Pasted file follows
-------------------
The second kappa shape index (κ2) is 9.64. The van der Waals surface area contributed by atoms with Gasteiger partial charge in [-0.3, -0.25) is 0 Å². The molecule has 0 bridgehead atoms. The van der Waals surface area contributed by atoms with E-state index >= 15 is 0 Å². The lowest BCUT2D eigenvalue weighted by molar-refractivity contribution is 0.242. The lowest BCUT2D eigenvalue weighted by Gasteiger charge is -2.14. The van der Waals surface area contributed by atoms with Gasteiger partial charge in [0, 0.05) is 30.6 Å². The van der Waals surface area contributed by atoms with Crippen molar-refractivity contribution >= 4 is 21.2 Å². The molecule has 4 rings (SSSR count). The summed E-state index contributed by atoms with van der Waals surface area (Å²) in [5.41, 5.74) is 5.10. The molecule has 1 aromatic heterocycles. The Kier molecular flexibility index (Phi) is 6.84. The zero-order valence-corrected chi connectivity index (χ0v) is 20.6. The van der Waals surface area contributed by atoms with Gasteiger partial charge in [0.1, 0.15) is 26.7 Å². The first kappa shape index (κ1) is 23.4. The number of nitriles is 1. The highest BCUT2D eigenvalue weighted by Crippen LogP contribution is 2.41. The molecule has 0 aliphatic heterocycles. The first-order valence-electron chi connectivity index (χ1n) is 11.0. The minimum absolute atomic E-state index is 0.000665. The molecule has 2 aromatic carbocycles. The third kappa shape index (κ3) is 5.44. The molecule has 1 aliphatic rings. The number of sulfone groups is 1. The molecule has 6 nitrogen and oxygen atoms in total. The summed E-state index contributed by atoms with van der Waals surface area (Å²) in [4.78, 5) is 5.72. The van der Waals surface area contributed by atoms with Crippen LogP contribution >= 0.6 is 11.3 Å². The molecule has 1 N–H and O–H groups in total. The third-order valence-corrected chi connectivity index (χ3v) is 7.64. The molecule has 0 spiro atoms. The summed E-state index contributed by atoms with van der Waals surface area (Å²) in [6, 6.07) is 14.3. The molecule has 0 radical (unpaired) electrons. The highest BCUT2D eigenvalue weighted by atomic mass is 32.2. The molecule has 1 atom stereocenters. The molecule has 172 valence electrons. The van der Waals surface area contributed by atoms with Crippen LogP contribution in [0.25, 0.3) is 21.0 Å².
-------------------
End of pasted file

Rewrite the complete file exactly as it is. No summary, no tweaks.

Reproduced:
The second kappa shape index (κ2) is 9.64. The van der Waals surface area contributed by atoms with Gasteiger partial charge in [-0.3, -0.25) is 0 Å². The molecule has 0 bridgehead atoms. The van der Waals surface area contributed by atoms with E-state index >= 15 is 0 Å². The lowest BCUT2D eigenvalue weighted by molar-refractivity contribution is 0.242. The lowest BCUT2D eigenvalue weighted by Gasteiger charge is -2.14. The van der Waals surface area contributed by atoms with Gasteiger partial charge in [0, 0.05) is 30.6 Å². The van der Waals surface area contributed by atoms with Crippen molar-refractivity contribution >= 4 is 21.2 Å². The molecule has 4 rings (SSSR count). The summed E-state index contributed by atoms with van der Waals surface area (Å²) in [5.41, 5.74) is 5.10. The molecule has 1 aromatic heterocycles. The Kier molecular flexibility index (Phi) is 6.84. The zero-order valence-corrected chi connectivity index (χ0v) is 20.6. The van der Waals surface area contributed by atoms with Gasteiger partial charge in [0.1, 0.15) is 26.7 Å². The first kappa shape index (κ1) is 23.4. The number of nitriles is 1. The highest BCUT2D eigenvalue weighted by Crippen LogP contribution is 2.41. The molecule has 0 aliphatic heterocycles. The first-order valence-electron chi connectivity index (χ1n) is 11.0. The minimum absolute atomic E-state index is 0.000665. The molecule has 2 aromatic carbocycles. The third kappa shape index (κ3) is 5.44. The molecule has 1 aliphatic rings. The number of sulfone groups is 1. The molecule has 6 nitrogen and oxygen atoms in total. The summed E-state index contributed by atoms with van der Waals surface area (Å²) in [4.78, 5) is 5.72. The van der Waals surface area contributed by atoms with Crippen LogP contribution >= 0.6 is 11.3 Å². The molecule has 1 N–H and O–H groups in total. The third-order valence-corrected chi connectivity index (χ3v) is 7.64. The molecule has 0 spiro atoms. The summed E-state index contributed by atoms with van der Waals surface area (Å²) in [6, 6.07) is 14.3. The molecule has 0 radical (unpaired) electrons. The highest BCUT2D eigenvalue weighted by atomic mass is 32.2. The molecule has 1 atom stereocenters. The molecule has 172 valence electrons. The van der Waals surface area contributed by atoms with Crippen LogP contribution in [0.25, 0.3) is 21.0 Å².